How to support kids’ mental health during the COVID-19 pandemic

by | Apr 8, 2021 | Life

​The ongoing stress, fear, isolation and uncertainty created by the COVID-19 pandemic can bring anyone down, but many children have had an especially tough time coping emotionally.

A report from Children’s Mental Health Ontario (CMHO) found social isolation, removal from school and not maintaining daily routines are among the key stressors affecting children’s mental health.

“The isolation will have negative impacts on the children’s functional brain development because It’s important for them to interact with children from their same age group, so they can develop their cognitive areas. According to some neurologists, those impacts may be irreversible,” said psychologist Dr. Herminia Benini.

Benini, whose practice is in Oakville, Ont., recommends parents to have conversations about the pandemic in a playful and didactic way so their children can understand better what is occurring.

The March break for Ontario students was delayed until the week of April 12, and some wonder if schools will resume operations after that. The Ontario 2021 budget released in March said the province was allotting $40 million to improving online learning over the next two years.

“The exposure to computer screens has increased during the pandemic, and even though it’s a way to connect the children to their online classes, it can bring significant damage to their mental health and cognitive development,” Benini said.

Although most children are experiencing difficulties during the pandemic, Benini said there are records of positive experiences in the behaviour and development of children with health needs. Some are happier to be at home with their family, while others are relaxed because the city is emptier and quieter.

Meanwhile, other kids can be experiencing difficulties inside their home because of their parents’ aggressive behaviour.

“Many stressful events can increase the chance of violence or negative outcomes for children’s physical and mental health,” Benini said.

“The concern with the chores and remote work, the fear of losing their job or even the lack of work can generate more anxiety, irritability and less patience to deal with the daily lives and needs of children,” she said.

Nayara Cardoso, mother of Pedro, 7, and Luisa, 2, live in Toronto, and noticed the changes the pandemic brought to her children.

“Pedro and Luisa are feeling a lot of anxiety, which increased in the winter because we stayed more at home,” Cardoso said.Irritation, nervousness and boredom are some of the factors that were visible to us.

“Pedro changed a lot of his behaviour and started to lose his temper over small things as the pandemic got worse,” she said.

Cardoso said at the beginning of the pandemic, Pedro enjoyed the idea of staying home. But after a year of online learning, he wasn’t doing as well as in the past, so she and her husband asked him if he wanted to return to school. He did.

“I think the school did a good job explaining the virus,” she said. Pedro understands it’s dangerous, that he needs to wash his hands, and if there is no soap, use hand sanitizer, and that mask is mandatory.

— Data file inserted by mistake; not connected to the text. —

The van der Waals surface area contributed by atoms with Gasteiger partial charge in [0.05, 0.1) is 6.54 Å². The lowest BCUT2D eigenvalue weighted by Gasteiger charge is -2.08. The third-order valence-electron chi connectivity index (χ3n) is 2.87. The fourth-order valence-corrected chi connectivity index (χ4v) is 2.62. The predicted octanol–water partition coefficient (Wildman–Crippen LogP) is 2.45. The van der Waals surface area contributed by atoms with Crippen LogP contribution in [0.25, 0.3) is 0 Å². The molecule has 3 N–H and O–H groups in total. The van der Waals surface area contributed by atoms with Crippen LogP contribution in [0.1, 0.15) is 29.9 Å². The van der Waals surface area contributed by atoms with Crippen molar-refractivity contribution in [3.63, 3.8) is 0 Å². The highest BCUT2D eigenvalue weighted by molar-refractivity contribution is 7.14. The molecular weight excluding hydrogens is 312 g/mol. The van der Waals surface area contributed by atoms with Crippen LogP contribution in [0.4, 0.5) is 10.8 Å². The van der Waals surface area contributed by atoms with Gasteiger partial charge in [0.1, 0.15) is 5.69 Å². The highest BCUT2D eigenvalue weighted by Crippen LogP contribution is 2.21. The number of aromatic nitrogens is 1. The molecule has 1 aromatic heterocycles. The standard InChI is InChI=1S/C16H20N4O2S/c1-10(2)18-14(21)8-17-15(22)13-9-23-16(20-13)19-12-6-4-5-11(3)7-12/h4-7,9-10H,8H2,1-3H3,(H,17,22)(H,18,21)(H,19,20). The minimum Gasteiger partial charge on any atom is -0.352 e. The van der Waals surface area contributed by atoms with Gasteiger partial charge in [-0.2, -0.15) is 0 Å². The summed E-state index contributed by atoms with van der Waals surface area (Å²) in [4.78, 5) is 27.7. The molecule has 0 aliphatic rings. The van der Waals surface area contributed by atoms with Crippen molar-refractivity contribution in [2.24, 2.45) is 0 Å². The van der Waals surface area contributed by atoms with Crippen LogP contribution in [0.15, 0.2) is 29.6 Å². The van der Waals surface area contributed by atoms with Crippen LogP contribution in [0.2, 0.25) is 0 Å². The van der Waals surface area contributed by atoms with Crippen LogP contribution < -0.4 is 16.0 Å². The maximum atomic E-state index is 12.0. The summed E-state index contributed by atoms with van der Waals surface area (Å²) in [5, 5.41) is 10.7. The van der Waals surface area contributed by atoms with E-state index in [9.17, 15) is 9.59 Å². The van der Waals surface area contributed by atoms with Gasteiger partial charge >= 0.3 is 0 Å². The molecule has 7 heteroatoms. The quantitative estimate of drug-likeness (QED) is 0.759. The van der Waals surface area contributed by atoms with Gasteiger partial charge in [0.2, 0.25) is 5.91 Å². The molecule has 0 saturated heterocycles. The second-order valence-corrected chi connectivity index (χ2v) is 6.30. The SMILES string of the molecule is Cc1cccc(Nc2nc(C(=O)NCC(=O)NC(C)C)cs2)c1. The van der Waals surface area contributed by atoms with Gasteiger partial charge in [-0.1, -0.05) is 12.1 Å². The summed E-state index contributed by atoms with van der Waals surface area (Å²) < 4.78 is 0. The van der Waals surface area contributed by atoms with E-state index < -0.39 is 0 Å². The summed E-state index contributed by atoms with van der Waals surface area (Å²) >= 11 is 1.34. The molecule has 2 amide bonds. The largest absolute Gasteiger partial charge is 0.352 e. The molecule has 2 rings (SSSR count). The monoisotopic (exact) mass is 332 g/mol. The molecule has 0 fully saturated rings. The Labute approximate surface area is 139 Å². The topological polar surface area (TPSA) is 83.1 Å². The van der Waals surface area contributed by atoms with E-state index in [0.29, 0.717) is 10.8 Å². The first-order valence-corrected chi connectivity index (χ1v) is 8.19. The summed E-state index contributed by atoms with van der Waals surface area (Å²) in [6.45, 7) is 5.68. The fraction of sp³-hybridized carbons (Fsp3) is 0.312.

“For Luisa, it was automatic, she saw us wearing a mask and wanted to copy what we did,” Cardoso said.

She is scared of the negative impacts of this pandemic, especially in Luisa’s case, who didn’t have much contact with other children.

According to neurologists, social interaction helps children to develop their sense of self and responsibility. Sharing, setting boundaries, and problem-solving are a few of the important skills that can be learned.

“Online learning helped Pedro to create more independence and responsibility. However, I noticed he’s more impatient, which may be an effect of his lack of socialization with other children,” Cardoso said.

Carol Almeida said it’s been a year since her son, Oliver, 5, started online classes. It was a challenge for her to manage a routine where she could work from home and help him adapt to school.

“I worry about the fact that he hasn’t gone to school for a year, because he needs to have contact with other children,” said Almeida, who lives in Mississauga, Ont.I noticed that after five months of lockdown, he developed something that seemed like a tic,”

“He was always running his hand over his belly and shoulder,” she said “I asked him why he was doing that but he couldn’t explain it to me.

He didn’t know how to explain what he was feeling with the whole pandemic situation,” Almeida said.

She told Oliver how much she misses going out and seeing her friends, in the hope he could try to communicate what he was feeling. Shortly after, Oliver picked one of his stuffed animals and started to build a friendship with it, bringing the toy everywhere he went and treating it like a person.

“I noticed that after he built that connexion with the toy, the tic stopped,” Almeida said. “The toy was playing an emotional role that Oliver needed but couldn’t explain. He was happy because he found a friend.”

“When we go out, he instantly distances himself from people, which concerns me,” she said. “I want him to understand that the virus it’s dangerous but that it won’t last forever. I don’t want him to think that he can’t get close to people anymore.”